TURKEY’S often-fickle political system may not make its current domestic turmoil seem particularly important. But the country’s troubles hold lessons for the likely success – or failure – of other emerging markets in 2014 and beyond.
More and more, Turkish Prime Minister Recep Tayyip Erdogan looks like a man who has outlasted his usefulness. If he had left office six months ago, he would have gone down in modern history as the most consequential and successful Turkish leader since the founder of its modern state, Mustafa Kemal Ataturk. Now, much of what he has achieved since coming to office in 2003 lies in peril.
Erdogan’s success has been built upon three substantial accomplishments. First, his mildly Islamist Justice and Development Party (AK) has seemed far less corrupt than its bumbling, secular forebears. Second, after a great struggle, Erdogan managed to tame Turkey’s generals, getting them out of politics and back into the barracks. Third, he presided over a decade of unparalleled economic growth, with Turkey morphing from perennial IMF basket case into a leading emerging market economy.
Now two of these three pillars are straining under the weight of recent events. The AK leadership (AK means “white” or “pure” in Turkish) has shown itself to be just as corrupt as the secular governments that preceded it. In mid December, the police arrested 50 people on the grounds that they were tender rigging, engaging in secret transfers of gold to Iran, and bribery.
Damningly, the suspects included the sons of three AK cabinet ministers (all of whom have since resigned) and the manager of Turkey’s second biggest bank, in whose home authorities reportedly found $4.5m stashed in shoeboxes. Erdogan has tried to quash the investigation by reassigning hundreds of police chiefs working on the case, firing a senior prosecutor, and attempting to rewrite laws to allow the government to stop corruption probes against itself.
He may well get away with this in the short run, with nationwide municipal elections to be held in March 2014, which will undoubtedly prove to be a referendum on Erdogan and AK rule itself. The main secular opposition Republican People’s Party (CHP) is weak, divided, and with no coherent programme for taking Turkey forward. As such, even a wounded and discredited AK could still dominate the coming elections, allowing Erdogan to run for a strengthened presidency, as he wishes to, in August 2014.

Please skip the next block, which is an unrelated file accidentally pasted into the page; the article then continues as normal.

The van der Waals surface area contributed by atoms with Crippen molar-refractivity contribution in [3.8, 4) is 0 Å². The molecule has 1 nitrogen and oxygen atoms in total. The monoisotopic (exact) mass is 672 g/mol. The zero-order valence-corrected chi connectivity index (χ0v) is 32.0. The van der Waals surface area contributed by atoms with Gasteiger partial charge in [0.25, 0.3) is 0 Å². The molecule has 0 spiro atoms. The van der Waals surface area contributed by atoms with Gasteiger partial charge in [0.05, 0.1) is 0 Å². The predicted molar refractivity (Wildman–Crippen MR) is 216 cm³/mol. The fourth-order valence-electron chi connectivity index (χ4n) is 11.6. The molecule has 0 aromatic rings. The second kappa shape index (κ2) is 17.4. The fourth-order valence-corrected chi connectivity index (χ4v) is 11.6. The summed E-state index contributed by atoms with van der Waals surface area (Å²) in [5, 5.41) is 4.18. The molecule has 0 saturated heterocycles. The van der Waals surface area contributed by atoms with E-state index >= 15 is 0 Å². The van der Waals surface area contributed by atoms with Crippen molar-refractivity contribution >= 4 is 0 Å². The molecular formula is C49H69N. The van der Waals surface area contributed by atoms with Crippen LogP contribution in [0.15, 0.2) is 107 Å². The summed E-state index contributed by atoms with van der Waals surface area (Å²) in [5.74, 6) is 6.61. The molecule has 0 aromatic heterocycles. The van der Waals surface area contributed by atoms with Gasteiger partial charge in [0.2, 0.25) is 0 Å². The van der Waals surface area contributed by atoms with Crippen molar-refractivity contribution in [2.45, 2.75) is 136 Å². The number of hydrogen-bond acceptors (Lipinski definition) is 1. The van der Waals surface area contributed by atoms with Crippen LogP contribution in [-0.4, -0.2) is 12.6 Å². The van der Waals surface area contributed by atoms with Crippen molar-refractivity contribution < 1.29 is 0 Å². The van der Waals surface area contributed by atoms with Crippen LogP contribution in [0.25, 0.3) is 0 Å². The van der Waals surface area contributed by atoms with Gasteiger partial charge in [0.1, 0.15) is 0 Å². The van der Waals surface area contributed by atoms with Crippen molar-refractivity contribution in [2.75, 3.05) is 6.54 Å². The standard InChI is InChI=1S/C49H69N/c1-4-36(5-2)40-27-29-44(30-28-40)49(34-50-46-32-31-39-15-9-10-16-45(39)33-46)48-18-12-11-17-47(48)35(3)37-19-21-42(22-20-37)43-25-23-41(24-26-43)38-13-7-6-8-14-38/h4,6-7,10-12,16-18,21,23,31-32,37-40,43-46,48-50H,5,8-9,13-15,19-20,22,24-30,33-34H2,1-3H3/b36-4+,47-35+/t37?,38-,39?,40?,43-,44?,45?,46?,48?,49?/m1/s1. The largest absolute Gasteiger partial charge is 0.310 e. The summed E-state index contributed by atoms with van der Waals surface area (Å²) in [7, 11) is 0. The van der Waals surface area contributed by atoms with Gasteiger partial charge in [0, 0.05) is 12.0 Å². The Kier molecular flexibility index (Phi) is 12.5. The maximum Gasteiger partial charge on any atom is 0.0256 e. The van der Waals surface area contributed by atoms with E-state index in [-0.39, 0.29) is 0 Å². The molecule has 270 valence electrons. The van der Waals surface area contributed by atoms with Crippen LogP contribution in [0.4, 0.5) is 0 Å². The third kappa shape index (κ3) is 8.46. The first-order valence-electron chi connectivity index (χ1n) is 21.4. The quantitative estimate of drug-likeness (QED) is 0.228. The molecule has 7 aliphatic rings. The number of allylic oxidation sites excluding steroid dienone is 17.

But in a sense, all this tumult is merely the foreground; the political repercussions matter most in terms of endangering Turkey’s economic success story. For Turkey is one of the Fragile Five (along with India, Indonesia, South Africa and Brazil), major emerging market economies dependent on massive foreign capital inflows. With the US Federal Reserve committed until recently to injecting $85bn a month into the US economy, ultra low borrowing costs for the Fragile Five became a comfortable norm.
This was already unsustainable, as evidenced by the economic swoon all five countries experienced when the Fed – somewhat maladroitly – signalled mid-last year that QE would not last forever. Once Fed chairman Ben Bernanke backtracked and said that the taper was not imminent, the Five bounced right back. Now, of course, the party is over. The taper has begun.
This has been met with a collective and complacent yawn by most western analysts, as they fail to connect politics with economics. But the name of the game in the coming era will not be whether emerging markets are here to stay (they are), but rather which emerging markets make it, and which do not; analytical disaggregation will be the key.
Some of the Fragile Five will undoubtedly succeed; for instance, if business-friendly Narendra Modi of the centre-right BJP can win coming elections, he will likely jumpstart India’s economy. But that is precisely because the politics of a BJP-led coalition will allow for this. In Turkey, however, things look bleak for a wounded Erdogan still in power – precisely because the political ructions caused by recent scandals, coupled with the taper, mean that international capital matters more to Turkey just at the moment investor trust has reached its lowest ebb. It is this political-economic reality, rather than the usual garden variety political opposition, that is likely to doom Erdogan’s dream. Emerging market analysts should take note.
Dr John C Hulsman is president and co-founder of John C Hulsman Enterprises (www.john-hulsman.com), a global political risk consultancy. He is a life member of the Council on Foreign Relations, and author of Ethical Realism, The Godfather Doctrine, and Lawrence of Arabia, To Begin the World Over Again.